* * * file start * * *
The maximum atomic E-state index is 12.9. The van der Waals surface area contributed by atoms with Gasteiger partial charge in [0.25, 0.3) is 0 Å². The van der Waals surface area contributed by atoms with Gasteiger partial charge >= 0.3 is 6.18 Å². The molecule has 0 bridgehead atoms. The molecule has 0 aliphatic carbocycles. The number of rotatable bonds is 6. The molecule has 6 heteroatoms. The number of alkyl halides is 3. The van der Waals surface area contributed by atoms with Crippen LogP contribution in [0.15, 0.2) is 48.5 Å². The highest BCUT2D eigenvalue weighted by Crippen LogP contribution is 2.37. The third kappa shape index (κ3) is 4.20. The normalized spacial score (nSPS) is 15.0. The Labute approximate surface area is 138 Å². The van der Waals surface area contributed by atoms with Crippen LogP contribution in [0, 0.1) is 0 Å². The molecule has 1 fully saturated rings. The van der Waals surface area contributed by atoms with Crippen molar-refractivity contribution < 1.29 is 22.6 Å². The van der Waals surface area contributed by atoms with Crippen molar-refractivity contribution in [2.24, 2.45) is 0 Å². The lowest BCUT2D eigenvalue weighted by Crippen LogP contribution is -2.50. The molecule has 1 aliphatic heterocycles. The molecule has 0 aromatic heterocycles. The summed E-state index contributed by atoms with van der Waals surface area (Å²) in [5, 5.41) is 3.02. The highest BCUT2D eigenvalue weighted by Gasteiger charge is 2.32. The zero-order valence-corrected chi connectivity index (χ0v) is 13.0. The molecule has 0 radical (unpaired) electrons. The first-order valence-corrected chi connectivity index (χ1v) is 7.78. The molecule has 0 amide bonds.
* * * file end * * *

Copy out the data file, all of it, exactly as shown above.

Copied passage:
The maximum atomic E-state index is 12.9. The van der Waals surface area contributed by atoms with Gasteiger partial charge in [0.25, 0.3) is 0 Å². The van der Waals surface area contributed by atoms with Gasteiger partial charge >= 0.3 is 6.18 Å². The molecule has 0 bridgehead atoms. The molecule has 0 aliphatic carbocycles. The number of rotatable bonds is 6. The molecule has 6 heteroatoms. The number of alkyl halides is 3. The van der Waals surface area contributed by atoms with Crippen LogP contribution in [0.15, 0.2) is 48.5 Å². The highest BCUT2D eigenvalue weighted by Crippen LogP contribution is 2.37. The third kappa shape index (κ3) is 4.20. The normalized spacial score (nSPS) is 15.0. The Labute approximate surface area is 138 Å². The van der Waals surface area contributed by atoms with Crippen LogP contribution in [0, 0.1) is 0 Å². The molecule has 1 fully saturated rings. The van der Waals surface area contributed by atoms with Crippen molar-refractivity contribution < 1.29 is 22.6 Å². The van der Waals surface area contributed by atoms with Crippen molar-refractivity contribution in [2.24, 2.45) is 0 Å². The lowest BCUT2D eigenvalue weighted by Crippen LogP contribution is -2.50. The molecule has 1 aliphatic heterocycles. The molecule has 0 aromatic heterocycles. The summed E-state index contributed by atoms with van der Waals surface area (Å²) in [5, 5.41) is 3.02. The highest BCUT2D eigenvalue weighted by Gasteiger charge is 2.32. The zero-order valence-corrected chi connectivity index (χ0v) is 13.0. The molecule has 0 radical (unpaired) electrons. The first-order valence-corrected chi connectivity index (χ1v) is 7.78. The molecule has 0 amide bonds.